Foreign Franchise Brands Crossing the Canadian Divide
As popular fast-food brand Chick-Fil-A makes its way north, it has to do so with a full understanding of Canada's legal system, laws and specific culture.
When the fast food titan announced it was going to expand its brand into Canada a couple of weeks ago via franchising starting with Toronto, it was immediately the subject of much discussion. Chick-Fil-A is one of the most rapidly-growing quick service restaurant brands in the United States. This company is so popular that even some previous US cabinet members were reportedly unable to get the rights to open one of its franchises.
This expansion, however, can serve as an informative event for any foreign company looking to expand into Canada, whether it's a franchise or not. While another brand's expansion into Canada may not generate the same amount of attention or headlines, the issues any foreign brand would face coming into Canada are very similar.
The trademark, for example, is where the issues can start to arise. One of the most important steps for a growing brand to take is to make sure all intellectual property is or can be legally protected. Many businesses have prepared for entry into a foreign market only to discover that their trademark was not going to be available in that new market.
When a foreign brand cannot protect its trademark in a market it wants to enter, it makes for very tough and expensive decisions. If a company can't get or use its trademark in Canada, does it expand there anyway, taking on the legal risks associated with trademark infringement? Alternatively, does the foreign brand introduce a separate name for use in Canada or even drop the expansion entirely?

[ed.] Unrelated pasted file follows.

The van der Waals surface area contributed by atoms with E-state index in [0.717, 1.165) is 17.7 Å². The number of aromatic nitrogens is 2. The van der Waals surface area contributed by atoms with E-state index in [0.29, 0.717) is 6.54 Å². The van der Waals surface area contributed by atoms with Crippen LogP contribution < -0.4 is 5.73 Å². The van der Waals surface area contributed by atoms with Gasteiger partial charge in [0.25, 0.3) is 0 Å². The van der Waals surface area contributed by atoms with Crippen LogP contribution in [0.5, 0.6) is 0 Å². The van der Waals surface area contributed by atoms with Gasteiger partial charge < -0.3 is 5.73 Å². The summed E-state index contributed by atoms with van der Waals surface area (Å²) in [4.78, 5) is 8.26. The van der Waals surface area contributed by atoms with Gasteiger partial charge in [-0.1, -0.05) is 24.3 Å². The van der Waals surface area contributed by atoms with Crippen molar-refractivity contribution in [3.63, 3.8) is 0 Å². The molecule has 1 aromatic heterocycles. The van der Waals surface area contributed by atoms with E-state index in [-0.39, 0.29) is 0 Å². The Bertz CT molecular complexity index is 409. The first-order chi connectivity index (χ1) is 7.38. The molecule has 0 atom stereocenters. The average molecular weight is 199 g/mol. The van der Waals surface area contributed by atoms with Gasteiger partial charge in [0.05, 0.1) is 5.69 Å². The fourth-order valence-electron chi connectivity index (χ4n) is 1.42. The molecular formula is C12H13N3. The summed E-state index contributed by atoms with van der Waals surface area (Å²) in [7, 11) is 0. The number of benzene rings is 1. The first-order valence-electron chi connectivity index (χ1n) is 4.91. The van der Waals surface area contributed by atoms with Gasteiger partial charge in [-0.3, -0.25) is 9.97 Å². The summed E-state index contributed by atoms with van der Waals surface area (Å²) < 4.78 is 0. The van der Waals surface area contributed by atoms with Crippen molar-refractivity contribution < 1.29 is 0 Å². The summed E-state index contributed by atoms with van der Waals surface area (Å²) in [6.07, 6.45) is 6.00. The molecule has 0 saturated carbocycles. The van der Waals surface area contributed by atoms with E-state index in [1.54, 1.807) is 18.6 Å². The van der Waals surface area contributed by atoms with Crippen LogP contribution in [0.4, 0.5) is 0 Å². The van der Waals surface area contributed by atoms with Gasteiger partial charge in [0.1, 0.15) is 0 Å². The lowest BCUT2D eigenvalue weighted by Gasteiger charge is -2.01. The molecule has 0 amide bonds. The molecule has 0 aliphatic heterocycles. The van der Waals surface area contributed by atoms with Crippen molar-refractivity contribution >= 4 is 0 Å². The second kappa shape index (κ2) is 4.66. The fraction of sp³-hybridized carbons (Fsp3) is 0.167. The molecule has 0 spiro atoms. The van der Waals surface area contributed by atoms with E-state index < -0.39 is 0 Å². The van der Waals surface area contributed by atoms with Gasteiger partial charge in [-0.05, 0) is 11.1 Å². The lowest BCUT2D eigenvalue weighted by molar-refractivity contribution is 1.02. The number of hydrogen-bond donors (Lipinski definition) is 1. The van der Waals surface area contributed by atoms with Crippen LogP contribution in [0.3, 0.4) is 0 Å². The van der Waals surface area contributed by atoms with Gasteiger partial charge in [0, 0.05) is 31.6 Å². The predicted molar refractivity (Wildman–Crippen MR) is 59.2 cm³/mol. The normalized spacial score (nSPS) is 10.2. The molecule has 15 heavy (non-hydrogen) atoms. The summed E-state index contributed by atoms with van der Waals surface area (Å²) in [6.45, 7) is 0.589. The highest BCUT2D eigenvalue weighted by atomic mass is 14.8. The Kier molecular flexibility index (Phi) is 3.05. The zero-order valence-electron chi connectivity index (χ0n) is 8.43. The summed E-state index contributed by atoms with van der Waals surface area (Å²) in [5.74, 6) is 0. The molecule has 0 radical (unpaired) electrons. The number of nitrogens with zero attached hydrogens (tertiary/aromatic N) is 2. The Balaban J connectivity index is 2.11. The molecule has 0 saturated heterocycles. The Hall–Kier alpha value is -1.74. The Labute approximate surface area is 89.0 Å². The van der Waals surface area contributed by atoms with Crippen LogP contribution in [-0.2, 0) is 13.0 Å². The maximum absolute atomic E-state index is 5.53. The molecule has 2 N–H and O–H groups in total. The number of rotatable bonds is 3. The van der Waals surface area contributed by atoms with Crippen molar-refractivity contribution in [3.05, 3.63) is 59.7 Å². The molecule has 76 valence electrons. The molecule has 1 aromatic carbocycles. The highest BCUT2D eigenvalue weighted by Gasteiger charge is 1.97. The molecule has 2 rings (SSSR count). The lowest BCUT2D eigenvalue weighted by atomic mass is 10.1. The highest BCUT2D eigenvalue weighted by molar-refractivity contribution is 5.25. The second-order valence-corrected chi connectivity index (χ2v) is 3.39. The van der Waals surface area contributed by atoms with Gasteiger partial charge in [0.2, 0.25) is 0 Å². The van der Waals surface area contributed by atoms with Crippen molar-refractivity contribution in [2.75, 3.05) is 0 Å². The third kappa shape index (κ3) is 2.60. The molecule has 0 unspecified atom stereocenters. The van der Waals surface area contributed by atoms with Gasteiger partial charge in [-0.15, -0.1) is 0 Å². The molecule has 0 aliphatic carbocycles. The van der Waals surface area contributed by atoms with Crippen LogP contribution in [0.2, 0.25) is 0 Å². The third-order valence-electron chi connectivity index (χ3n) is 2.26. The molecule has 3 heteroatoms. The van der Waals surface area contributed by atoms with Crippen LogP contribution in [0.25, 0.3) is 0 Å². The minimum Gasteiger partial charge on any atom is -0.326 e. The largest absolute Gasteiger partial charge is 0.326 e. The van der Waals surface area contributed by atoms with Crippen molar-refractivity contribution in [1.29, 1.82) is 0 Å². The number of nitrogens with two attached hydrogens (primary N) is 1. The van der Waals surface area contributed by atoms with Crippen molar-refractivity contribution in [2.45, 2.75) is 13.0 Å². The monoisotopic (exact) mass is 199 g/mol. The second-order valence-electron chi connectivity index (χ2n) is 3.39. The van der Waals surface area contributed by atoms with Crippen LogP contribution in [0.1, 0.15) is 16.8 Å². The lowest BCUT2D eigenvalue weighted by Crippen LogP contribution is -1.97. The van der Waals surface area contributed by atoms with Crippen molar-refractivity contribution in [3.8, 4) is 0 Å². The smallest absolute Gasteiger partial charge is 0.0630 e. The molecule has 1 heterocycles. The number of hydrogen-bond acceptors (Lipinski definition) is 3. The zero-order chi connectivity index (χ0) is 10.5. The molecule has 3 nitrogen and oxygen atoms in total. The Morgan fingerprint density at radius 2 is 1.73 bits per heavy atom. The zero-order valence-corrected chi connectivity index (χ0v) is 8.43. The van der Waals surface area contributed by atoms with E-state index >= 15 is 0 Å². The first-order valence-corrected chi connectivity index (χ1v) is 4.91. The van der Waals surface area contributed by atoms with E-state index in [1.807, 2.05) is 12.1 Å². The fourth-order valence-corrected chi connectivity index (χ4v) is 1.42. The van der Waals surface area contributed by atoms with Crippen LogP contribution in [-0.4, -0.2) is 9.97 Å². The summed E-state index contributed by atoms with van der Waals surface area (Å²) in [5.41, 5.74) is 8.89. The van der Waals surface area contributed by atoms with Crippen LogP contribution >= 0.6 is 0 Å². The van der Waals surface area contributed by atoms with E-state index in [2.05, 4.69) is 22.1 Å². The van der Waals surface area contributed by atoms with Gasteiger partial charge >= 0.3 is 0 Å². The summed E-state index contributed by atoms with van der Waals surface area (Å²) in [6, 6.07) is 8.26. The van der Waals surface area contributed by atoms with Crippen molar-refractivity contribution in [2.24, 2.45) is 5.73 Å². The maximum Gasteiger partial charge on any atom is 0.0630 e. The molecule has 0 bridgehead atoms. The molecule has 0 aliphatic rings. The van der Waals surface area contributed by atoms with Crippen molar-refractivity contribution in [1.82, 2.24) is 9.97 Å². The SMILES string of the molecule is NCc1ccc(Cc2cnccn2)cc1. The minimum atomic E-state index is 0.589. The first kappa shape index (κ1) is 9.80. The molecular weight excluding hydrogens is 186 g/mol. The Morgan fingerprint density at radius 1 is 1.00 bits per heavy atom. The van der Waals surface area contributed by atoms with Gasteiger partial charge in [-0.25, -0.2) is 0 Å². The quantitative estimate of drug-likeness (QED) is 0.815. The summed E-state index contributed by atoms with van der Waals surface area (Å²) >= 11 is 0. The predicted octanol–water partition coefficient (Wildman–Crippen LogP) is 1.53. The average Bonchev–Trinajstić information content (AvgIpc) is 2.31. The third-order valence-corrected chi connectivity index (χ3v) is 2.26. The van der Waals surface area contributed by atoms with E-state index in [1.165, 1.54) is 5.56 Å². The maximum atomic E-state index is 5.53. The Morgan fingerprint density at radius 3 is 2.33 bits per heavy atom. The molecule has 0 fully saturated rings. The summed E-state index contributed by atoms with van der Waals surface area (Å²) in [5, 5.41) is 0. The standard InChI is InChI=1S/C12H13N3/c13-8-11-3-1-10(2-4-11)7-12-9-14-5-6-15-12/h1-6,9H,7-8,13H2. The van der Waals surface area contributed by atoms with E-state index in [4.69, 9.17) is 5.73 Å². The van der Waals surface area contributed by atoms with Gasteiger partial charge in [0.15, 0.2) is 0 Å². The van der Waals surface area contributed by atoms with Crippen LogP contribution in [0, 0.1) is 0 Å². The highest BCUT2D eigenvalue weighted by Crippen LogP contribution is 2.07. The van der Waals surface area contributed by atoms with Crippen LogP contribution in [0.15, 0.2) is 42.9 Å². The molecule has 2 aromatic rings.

Considering the Market
Any brand that is considering Canadian expansion needs to plan well in advance and contact Canadian trademark legal counsel for advice on their trademark status and how to protect it, if possible. In addition, research needs to be carried out into the market so that the brand understands Canadian tastes and is ready to accommodate them.
Last but certainly not least, a company that is ready to enter Canada should work with legal counsel who understands their business type, the applicable laws in Canada, and the laws of the provinces in which the brand wants to operate. Not only does a foreign brand need to know the laws regarding business creation and operation, but also those regarding taxes and employment.
Expanding into a new country is an exciting move for many businesses, and the entry of a US brand into Canada seems logical given the cultural and economic similarities between the two countries. International expansion, however, is not as easy as opening a new location. Understanding Canadian laws and Canadian tastes is a crucial component of any foreign brand's successful growth here.
To learn more about US and Canadian brands expanding into Canada, visit BetheBoss.ca today.